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Published on Apr 18, 2013
Lecture w/ Intro and Discussion
Humans are home to vast consortium of bacteria that outnumber our own cells by a factor of ten. Recent research shows that the microorganisms living on and in our bodies are essential to immune system development and protecting us from a vast array of diseases. Moreover, these bacteria have likely influenced the evolution of the human species in unexplored and unappreciated ways. Given the importance of bacteria to our health and development, we might begin to redefine ourselves to include the microscopic creatures that inhabit our bodies.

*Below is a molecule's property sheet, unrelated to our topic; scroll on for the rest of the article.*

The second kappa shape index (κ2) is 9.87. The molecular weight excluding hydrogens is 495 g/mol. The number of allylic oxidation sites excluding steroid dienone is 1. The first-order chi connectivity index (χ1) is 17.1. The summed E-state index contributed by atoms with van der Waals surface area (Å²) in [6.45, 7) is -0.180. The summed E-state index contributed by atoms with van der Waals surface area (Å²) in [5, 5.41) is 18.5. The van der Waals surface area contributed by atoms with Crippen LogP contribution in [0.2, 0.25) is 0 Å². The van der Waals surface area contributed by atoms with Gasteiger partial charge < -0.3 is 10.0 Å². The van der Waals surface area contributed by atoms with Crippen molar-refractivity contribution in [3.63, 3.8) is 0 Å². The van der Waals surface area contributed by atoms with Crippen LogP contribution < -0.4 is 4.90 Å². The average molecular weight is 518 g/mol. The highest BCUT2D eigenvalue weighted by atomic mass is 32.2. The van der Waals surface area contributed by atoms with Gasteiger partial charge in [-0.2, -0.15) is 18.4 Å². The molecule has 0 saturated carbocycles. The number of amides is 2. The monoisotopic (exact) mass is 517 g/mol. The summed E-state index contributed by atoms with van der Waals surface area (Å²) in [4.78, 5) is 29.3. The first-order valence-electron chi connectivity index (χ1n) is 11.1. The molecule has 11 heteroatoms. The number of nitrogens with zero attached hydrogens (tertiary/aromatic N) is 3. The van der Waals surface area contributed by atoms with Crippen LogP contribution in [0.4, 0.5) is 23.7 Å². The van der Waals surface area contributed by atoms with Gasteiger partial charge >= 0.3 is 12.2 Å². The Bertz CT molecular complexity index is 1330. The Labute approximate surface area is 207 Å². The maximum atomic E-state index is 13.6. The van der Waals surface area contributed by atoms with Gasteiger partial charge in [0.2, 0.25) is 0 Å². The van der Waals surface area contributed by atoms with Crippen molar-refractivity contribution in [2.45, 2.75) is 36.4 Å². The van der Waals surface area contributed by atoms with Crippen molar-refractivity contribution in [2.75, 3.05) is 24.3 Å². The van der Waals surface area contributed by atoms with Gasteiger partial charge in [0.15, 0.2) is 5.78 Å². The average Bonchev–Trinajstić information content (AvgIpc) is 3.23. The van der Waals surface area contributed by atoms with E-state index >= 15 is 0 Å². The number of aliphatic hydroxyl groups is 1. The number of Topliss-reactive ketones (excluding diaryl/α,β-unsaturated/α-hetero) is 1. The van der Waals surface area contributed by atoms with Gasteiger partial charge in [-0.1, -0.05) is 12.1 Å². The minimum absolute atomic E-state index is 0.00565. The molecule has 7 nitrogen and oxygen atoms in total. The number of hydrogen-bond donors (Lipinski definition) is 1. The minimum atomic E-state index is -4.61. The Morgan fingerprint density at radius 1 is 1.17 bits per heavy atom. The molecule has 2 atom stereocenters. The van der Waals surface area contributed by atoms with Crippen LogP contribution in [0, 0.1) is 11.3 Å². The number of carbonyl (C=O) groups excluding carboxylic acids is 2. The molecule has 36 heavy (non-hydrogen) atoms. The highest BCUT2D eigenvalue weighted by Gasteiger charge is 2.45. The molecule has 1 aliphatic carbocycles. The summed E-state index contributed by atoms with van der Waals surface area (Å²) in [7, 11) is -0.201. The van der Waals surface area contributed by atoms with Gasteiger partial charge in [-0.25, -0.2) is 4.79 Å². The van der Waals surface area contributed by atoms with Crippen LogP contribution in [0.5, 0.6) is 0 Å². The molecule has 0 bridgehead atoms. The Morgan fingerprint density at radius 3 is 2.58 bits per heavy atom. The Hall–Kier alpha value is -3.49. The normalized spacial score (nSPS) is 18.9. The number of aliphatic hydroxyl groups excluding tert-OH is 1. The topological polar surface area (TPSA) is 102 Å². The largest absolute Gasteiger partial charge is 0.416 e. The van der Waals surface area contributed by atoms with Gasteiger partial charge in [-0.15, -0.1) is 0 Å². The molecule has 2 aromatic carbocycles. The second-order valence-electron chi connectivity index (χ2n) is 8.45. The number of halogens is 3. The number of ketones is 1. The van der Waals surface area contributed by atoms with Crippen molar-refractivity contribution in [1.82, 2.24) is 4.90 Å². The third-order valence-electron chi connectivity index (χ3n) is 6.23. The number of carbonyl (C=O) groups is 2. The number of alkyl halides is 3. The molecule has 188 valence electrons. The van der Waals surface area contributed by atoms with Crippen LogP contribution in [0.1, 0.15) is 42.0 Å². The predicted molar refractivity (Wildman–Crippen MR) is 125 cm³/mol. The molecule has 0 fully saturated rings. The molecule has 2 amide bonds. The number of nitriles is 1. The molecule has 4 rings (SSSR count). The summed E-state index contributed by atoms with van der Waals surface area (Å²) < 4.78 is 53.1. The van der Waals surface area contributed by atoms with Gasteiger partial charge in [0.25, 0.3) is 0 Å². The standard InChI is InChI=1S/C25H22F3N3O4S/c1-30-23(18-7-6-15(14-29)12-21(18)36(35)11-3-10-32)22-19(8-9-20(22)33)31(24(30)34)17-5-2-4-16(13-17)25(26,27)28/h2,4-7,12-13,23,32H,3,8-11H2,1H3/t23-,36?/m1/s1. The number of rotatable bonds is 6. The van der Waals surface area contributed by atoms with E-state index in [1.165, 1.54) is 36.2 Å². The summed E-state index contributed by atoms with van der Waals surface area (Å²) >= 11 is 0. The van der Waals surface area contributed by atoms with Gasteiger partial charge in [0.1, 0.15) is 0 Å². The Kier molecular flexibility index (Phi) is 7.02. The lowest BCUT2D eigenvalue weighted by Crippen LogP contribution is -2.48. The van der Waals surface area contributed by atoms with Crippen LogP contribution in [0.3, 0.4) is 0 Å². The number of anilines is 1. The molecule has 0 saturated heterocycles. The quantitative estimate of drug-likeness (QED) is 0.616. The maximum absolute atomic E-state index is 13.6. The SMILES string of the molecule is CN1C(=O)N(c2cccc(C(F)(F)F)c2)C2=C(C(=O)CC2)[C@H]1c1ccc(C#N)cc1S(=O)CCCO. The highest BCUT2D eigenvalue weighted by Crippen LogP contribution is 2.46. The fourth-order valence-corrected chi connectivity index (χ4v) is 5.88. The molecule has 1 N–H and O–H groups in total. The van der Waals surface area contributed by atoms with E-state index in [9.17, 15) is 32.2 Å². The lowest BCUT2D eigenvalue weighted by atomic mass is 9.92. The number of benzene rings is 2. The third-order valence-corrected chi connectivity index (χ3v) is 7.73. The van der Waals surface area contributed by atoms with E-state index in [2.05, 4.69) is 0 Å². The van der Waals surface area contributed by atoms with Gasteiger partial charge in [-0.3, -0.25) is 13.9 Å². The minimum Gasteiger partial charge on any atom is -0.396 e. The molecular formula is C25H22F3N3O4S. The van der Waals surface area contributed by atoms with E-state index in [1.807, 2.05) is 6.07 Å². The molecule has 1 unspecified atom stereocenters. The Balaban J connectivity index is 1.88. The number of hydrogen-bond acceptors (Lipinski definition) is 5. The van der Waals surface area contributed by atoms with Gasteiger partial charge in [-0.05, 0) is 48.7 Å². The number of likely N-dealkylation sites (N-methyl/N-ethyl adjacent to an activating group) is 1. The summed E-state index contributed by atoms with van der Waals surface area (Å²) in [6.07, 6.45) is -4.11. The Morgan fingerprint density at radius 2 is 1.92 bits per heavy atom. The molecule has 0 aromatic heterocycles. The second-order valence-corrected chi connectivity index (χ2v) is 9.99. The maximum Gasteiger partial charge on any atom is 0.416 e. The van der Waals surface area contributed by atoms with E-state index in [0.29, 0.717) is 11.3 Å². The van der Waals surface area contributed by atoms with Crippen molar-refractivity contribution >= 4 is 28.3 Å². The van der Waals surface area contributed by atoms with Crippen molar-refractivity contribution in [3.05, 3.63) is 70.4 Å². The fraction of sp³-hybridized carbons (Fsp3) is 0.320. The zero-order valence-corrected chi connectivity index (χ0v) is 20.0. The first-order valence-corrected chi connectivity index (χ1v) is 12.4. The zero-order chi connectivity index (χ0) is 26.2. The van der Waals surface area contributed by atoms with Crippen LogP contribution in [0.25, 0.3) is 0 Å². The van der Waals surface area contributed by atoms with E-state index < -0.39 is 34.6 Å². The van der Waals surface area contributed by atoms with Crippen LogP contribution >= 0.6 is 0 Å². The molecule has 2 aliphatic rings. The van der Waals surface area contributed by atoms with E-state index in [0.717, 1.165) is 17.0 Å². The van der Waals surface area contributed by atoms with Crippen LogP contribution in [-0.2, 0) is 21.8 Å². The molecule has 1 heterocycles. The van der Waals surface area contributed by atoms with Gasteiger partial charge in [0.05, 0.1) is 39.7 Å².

June Round discusses what these organisms are and where they live on your body, what developmental and disease processes they influence, and how scientists are trying to utilize these organisms to treat various ailments. Dr. Round is an Assistant Professor in the Department of Pathology, Division of Microbiology and Immunology, at the University of Utah. Her lab studies how symbiotic bacteria shape the development and responses of the mammalian immune system. Using germ-free mice raised in a completely sterile environment, she is examining the mechanisms by which a single microorganism prominent in the human microbiome communicates with its host and protects it from disease. Her work on this communication pathway was published in Science in May 2011.